Bahrain is a very small place in the Persian Gulf and is made up of small clusters of islands, or geologically is called an archipelago. It has a population of roughly over 1 million people; 1, 248, 348 to be exact. Its capital is known to be Al-Manamah and is ruled through a constitutional monarchy. In the ancient times, Bahrain was an important center of trade, and it was ruled by various groups ranging from the Persians to the Arabs. However, since 1783, it has been ruled by the al-Khalifahs, which hasn’t changed since. It gained full independence from Britain in 1971. Bahrain, just like the other areas in the Persian Gulf, is known to have oil wells; however it has the least in the area. Conflicts between the Sunnis and Shias began as soon as the ruling family started controlling people. The ruling al-Khalifahs were Sunnis, however the majority of the Bahrain were actually Shia, which was one of the reasons of the recurring conflicts in the region since 1994 (infoplease, 2005). The proper question in this case would how Bahrain ended up in a bloody revolution, why it happened, and what state it is in at the moment.
As stated in the opening paragraph, the ruling family exercises their endless powers on the people of Bahrain, who are about 70% Shias. Naruzzaman, 2013, reports that the ruling family has constantly discriminated against their own people in many aspects such as employment especially on government level and religious beliefs. He continues with the following report:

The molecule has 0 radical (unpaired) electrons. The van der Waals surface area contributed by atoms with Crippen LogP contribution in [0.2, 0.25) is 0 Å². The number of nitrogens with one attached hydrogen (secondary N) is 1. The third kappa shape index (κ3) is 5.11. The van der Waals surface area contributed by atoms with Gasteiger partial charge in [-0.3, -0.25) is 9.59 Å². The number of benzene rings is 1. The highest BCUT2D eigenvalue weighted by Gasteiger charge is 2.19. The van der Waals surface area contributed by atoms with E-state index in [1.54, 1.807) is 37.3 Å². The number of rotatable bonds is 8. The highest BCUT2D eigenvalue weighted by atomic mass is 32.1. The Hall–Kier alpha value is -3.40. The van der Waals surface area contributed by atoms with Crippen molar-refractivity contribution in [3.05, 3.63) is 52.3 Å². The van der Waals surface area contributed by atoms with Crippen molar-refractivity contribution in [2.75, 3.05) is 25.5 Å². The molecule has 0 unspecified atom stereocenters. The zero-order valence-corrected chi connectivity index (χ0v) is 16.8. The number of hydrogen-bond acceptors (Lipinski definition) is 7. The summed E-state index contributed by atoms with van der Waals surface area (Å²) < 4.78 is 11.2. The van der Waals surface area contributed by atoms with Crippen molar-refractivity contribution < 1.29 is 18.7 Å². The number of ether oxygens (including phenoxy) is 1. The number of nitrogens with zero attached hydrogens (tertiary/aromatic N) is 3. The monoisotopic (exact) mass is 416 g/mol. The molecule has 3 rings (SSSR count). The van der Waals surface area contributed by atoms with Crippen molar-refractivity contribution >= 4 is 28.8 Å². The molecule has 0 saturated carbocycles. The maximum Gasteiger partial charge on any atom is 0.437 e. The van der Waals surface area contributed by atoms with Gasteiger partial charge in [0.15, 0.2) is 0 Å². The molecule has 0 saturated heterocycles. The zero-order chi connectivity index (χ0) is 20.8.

“The percentage of Shiite employment in high-ranking public posts is usually below 20%, the government rarely issues permits to build mosques for the Shiite faith, and Bahrain's 30,000-strong military is made up exclusively of Sunnis. Members of the royal family hold many key positions of the state – a total of 17–20%, and the privileged Sunni minority occupies approximately 60% of ranking public posts. Since July 2002, the government has also been following a policy of naturalization of Sunnis from neighboring GCC countries to dilute Shiite demographic majority” (370).
It is also important to point out that the above report can be backed up in the documentary we have watched in class Shouting in the Dark. From there on, pro-democracy civilians decided to take over the streets and show their urge to transform into a democratic nation. The thought that the country has been ruled by the same family since the late 1700s, the very vivid discriminations that people were faced with everyday which eventually affected the lives of people both economically and mentally were enough reasons to lead to one of the biggest uprisings in the Middle-East since the beginning of the Arab Spring. Zunes, 2013, expands more on this in his text: “Of the popular pro-democracy civil insurrections which swept the Middle East in 2011, none were as large—relative to the size of the country—as the one which took place in the island kingdom of Bahrain. And, while scattered resistance continues,...